Sunday, July 28, 2013

Ever Expanding

 Drying mushrooms for exciting dye experiments.
 Over at the pot, after steeping for five days, 
two bundles were unfurled...
Silk, ferns, iron, linen.
I can hardly wait to show you what is coming of 
all of these experiments. 
I can tell you that my horizons are expanding. 
My imagination is soaring.
My hands are working the needle, 
all of which make my heart very happy.

More to come from the Studio, 
but right now, I'd like to introduce you to a few artists 
and a hot topic (to me.) 
The serendipitous meeting of fiber artist
 Christine Mauersberger 
on a woodland path at Squam two months ago 
has led to, among other things, my awareness of 
Cat Bennett
I found Cat Bennett by way of Christine's blog.

While these are not my own words, 
 as an artist I can definitely get behind the message,
especially during a time when art programs are 
being cut from our public schools. 
  Following is an excerpt from Cat Bennett's website. 
Please click this link to read her complete post 
and to see the video on Huffington Post Live:

The show was inspired by an article on The Huffington Post about Andrew Bott, principal of the Orchard Gardens Elementary School, in inner city Boston, which was rife with disorder and low test scores when he took over in 2010. Among his interventions was replacing 80% of the teachers, firing the security staff and hiring art teachers instead. The results were a dramatic reduction in mayhem and much higher test scores.
So what exactly does art do? First, even with minimal skills, people are able to express themselves, an empowering experience. We all have a deep desire to simply be seen and heard.  (Please click the link above to read Cat Bennett's full post.)
What are your thoughts about art and education in America?

Sunday, July 21, 2013

Pies and Prints

Introducing July's "Personal Pie Challenge" pie:
(irresistible) Blueberry Hand Pies!
I'd definitely make these again because 
they fit in your hand and the fillings are unlimited. 
Fun, versatile and very satisfying to make...and eat! 
Click the link for this classic taste of summer: 

The eco-printing bug has bitten! 
Here are a few results from my first adventure.
(Silk habotai and alum mordant.)
Fern from the woods. 
I think the rosie areas are echinacea petals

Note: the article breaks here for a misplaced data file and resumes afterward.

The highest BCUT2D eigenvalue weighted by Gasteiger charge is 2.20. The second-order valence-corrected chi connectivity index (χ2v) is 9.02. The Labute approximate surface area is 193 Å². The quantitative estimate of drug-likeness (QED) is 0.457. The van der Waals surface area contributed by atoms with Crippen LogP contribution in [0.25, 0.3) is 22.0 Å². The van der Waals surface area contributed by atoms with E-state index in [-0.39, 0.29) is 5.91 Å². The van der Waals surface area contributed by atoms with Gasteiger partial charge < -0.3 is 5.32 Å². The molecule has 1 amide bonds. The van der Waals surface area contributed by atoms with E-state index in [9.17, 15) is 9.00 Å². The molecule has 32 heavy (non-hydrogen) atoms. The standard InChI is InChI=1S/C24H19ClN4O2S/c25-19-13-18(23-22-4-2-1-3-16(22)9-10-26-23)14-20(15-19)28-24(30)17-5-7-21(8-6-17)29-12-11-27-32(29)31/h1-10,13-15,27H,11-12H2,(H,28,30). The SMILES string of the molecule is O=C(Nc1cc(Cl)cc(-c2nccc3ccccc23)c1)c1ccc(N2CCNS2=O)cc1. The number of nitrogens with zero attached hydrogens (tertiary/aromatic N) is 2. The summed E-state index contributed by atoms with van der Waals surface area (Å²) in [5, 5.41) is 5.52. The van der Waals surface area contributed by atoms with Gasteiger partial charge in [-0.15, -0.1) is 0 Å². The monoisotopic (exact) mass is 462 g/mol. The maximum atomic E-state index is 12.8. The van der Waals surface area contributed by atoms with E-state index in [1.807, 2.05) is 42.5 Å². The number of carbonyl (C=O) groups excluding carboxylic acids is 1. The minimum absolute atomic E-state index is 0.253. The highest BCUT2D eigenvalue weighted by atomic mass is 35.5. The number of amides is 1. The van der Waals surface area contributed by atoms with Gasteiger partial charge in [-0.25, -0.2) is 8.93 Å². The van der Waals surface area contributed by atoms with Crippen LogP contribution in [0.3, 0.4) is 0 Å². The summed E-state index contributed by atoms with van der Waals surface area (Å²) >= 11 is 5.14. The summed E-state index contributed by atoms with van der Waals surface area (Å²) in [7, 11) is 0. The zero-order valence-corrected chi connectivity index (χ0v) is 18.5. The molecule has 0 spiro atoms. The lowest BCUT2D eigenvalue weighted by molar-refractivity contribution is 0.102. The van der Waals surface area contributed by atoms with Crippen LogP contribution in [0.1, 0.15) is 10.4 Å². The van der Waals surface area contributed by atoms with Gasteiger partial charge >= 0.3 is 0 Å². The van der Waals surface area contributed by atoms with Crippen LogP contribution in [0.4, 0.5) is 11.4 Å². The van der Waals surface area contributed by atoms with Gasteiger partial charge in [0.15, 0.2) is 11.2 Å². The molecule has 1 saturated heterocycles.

which were sprinkled on after the previous photo was taken.
 I had to try the rose leaf. 
And yes, it's every bit as satisfying to peel back  
those spent leaves as I thought it would be.
It's easy to imagine sewing just a small scrap
to a favorite soft T-shirt or skirt, hand stitching around
those sweet leaf shapes.
 Next, I took a few uneventful pieces of silk from earlier experiments
and sprinkled lily petals all over the surface. 
I wadded up the silk and mashed the bundle with my hands.
With all that squishing I felt like a kid again! 
The thin dark strip of silk is the result of rose leaves
embedded in concertina folds, then steamed.
Once steamed, I bound the bundle between two pieces 
of iron and dropped it in a jar of hibiscus tea. 
I let that sit in the sun for a few days. 
I'm happy with the results from all of these experiments, 
and continue to turn my wheels on ways to 
incorporate them into my own garments and quilts.

After a breakfast of fresh blueberries and peaches, 
I'll head out the back door to gather plants
and make some bundles. I'll share the results next week!

Sunday, July 14, 2013

Under Summer Skies

After a relaxing family getaway at Keuka Lake, 
I returned home and fired up another dye pot:
The silk habotai & silk-cotton thread shown here 
are much more acidic in color than any example 
I've seen in books, and I'm very pleased.
For me, half the fun of dying is not knowing what will happen.
The last photo shows hibiscus (deep pink) 
immersion-dyed silk gauze and silk-cotton thread. 
I especially like the mottled pinks in the thread!

So much is happening around the Studio 
that I've got to spread it out over a handful of posts. 
 I'm having a blast working on my pie baking (yes!), 
 some hand sewing for my wardrobe,
drawings from the garden 
and bundling eco-prints. 

I'd love to hear what's keeping you busy this summer.  :)

Sunday, July 7, 2013

Full Tilt

 Last weekend, the studio was at full tilt! 
I had tons of fun - pounding, wrapping, solar & immersion dyeing.
Above: pounding peonies and violets in silk habotai, 
Lac immersion dye for more silk habotai & silk-cotton thread 
 ...resisting on itself for stellar stitching. :)
I'll share more results as solar and wrapped dye experiments
finish cooking over the next few weeks.
In the down time between dye methods, 
I whipped up a batch of pea shoot pesto.
 Dwarf Pea Shoots in the garden: 
pinch small, tender shoots for salads, sandwiches & pesto!
Pea shoot pesto and chicken salad.

I made up the pesto based on what I had on hand:

A few bunches of pea shoots, fill the food processor
2-3 garlic cloves, peeled
2 generous handfuls of sunflower seeds (or walnuts)
A generous pinch of salt
I didn't, but you could add parmesan cheese

Whirrrrr it all together in your food processor
and slowly drizzle in
4-6 Tbsp. Extra Virgin Olive Oil.
Keep whirring until it looks like pesto!
Store in an airtight container in the fridge, 
or longer in the freezer.

Delicious and packed with nutrients, 
this pesto is a winner at our house!
If you try it, let me know what you think.

Before I sign off for the week, I have to be 
honest about the pie recipe I made and shared 
with you last week. We dug into it Sunday night, 
and sadly it turned out to be a flop. 
From what I could tell, the wet fruit filling 
prevented the topping from staying dry and crumbly, 
turning it instead into hot goop. 
Too bad, because I really had my hopes up for that one.

Well, there's always July's pie... 

Leave your vote in Comments!